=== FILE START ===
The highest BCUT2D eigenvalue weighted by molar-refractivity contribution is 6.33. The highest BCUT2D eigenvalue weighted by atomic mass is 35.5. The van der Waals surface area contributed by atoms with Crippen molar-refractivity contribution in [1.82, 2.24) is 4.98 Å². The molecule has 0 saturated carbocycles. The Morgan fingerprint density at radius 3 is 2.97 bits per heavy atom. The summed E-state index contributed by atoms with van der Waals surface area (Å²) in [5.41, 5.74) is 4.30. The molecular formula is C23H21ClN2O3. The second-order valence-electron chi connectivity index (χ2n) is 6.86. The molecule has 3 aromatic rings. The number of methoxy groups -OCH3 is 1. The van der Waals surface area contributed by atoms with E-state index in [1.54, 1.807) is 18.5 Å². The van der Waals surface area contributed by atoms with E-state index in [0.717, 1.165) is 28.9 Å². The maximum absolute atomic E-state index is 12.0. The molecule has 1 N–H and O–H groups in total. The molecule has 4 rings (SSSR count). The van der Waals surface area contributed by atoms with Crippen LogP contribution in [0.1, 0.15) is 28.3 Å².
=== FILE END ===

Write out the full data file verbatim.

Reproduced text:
The highest BCUT2D eigenvalue weighted by molar-refractivity contribution is 6.33. The highest BCUT2D eigenvalue weighted by atomic mass is 35.5. The van der Waals surface area contributed by atoms with Crippen molar-refractivity contribution in [1.82, 2.24) is 4.98 Å². The molecule has 0 saturated carbocycles. The Morgan fingerprint density at radius 3 is 2.97 bits per heavy atom. The summed E-state index contributed by atoms with van der Waals surface area (Å²) in [5.41, 5.74) is 4.30. The molecular formula is C23H21ClN2O3. The second-order valence-electron chi connectivity index (χ2n) is 6.86. The molecule has 3 aromatic rings. The number of methoxy groups -OCH3 is 1. The van der Waals surface area contributed by atoms with E-state index in [1.54, 1.807) is 18.5 Å². The van der Waals surface area contributed by atoms with E-state index in [0.717, 1.165) is 28.9 Å². The maximum absolute atomic E-state index is 12.0. The molecule has 1 N–H and O–H groups in total. The molecule has 4 rings (SSSR count). The van der Waals surface area contributed by atoms with Crippen LogP contribution in [0.1, 0.15) is 28.3 Å².